The goal here is to cultivate an understanding of your own body. This isn’t only useful from a generalized health perspective — you will also come to recognize what a healthy system looks and feels like. You’ll be a little more attuned toward noticing when unusual changes occur, such as oral symptoms of potential issues elsewhere in your body. Your health literacy is a tool for maintaining general wellness, treating minor symptoms, and making informed decisions about potentially serious ailments.
Understanding the Value of Expertise
We can agree that there are problems with the healthcare system. But the work undertaken by committed health professionals is still very important. Accept your limits — there are professionals out there with a level of expertise in medical fields that go beyond your basic health literacy. Embrace the concept that clinical professionals can be an essential tool in your ongoing health. Just like any other valuable resource, you need to know how and when to use them.
You should aim to not be reliant upon your doctor for every ailment. This is financially draining, and it puts additional strain on healthcare providers. However, uncertainty is a good gauge of when it is time to visit your GP. Some symptoms you experience, such as sinus pain, may be familiar to you as indicators of infection you can treat yourself. However, be on the lookout for aspects that are unusual for you — symptoms that are more severe, or that go on longer than expected. In these times of medical uncertainty, it may be time to seek professional advice.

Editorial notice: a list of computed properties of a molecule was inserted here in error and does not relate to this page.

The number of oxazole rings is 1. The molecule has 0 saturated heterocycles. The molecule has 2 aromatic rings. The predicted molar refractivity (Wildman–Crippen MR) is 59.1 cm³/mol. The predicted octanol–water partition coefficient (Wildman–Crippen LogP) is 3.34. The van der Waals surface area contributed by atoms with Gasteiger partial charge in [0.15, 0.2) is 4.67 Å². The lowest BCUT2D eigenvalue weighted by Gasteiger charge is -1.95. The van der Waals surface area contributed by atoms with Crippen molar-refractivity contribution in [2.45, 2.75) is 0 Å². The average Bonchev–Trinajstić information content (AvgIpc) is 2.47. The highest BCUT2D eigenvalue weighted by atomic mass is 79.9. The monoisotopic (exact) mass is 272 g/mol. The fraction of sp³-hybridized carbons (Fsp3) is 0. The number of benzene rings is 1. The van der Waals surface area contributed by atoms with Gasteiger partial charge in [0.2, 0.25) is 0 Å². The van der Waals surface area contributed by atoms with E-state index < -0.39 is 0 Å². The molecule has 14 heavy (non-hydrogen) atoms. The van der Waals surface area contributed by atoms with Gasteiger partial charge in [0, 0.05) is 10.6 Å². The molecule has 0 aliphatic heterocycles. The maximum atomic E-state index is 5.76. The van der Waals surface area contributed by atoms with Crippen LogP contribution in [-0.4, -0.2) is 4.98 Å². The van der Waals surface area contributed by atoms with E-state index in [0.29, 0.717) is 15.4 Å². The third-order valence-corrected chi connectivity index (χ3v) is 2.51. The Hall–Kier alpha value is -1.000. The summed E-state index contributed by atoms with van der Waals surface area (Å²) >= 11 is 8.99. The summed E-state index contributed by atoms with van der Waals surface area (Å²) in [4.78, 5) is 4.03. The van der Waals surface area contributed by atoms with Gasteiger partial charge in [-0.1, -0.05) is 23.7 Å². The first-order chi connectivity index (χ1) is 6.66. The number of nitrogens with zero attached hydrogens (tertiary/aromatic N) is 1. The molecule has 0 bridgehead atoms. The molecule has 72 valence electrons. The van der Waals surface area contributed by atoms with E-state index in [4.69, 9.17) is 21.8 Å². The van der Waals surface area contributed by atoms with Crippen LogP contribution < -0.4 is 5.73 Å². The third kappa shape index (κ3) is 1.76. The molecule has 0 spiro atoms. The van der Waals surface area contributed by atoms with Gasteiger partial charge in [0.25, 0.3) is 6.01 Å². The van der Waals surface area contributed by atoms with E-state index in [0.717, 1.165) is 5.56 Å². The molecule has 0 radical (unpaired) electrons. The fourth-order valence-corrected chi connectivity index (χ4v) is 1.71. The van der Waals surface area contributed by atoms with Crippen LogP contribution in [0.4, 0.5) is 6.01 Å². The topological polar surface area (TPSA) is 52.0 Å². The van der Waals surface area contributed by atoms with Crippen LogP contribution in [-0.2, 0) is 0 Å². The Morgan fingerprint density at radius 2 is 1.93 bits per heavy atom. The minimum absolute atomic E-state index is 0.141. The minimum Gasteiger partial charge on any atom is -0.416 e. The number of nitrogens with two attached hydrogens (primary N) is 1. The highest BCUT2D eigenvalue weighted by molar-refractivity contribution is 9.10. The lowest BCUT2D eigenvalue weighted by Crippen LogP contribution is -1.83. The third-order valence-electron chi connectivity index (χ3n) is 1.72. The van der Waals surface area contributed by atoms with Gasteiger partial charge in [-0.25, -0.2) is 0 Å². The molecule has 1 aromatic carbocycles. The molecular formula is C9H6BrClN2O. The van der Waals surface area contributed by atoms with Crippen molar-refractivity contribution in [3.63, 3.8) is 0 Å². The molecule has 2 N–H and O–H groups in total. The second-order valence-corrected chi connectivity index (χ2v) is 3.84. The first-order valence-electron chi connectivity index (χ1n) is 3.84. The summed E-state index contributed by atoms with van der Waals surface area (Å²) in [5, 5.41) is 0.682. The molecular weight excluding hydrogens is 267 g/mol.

Advice is the keyword here; you are seeking an expert opinion. You are engaging in a dialogue with someone who has experience in the field.
What you do with this information is ultimately your responsibility, and you should be proactive about asking questions. Before committing to having a surgical procedure, talk to them about all the options available, and certainly discuss any natural aids and alternatives that may be of use. You may not have their expertise, but you should feel empowered to use that expertise in an informed way.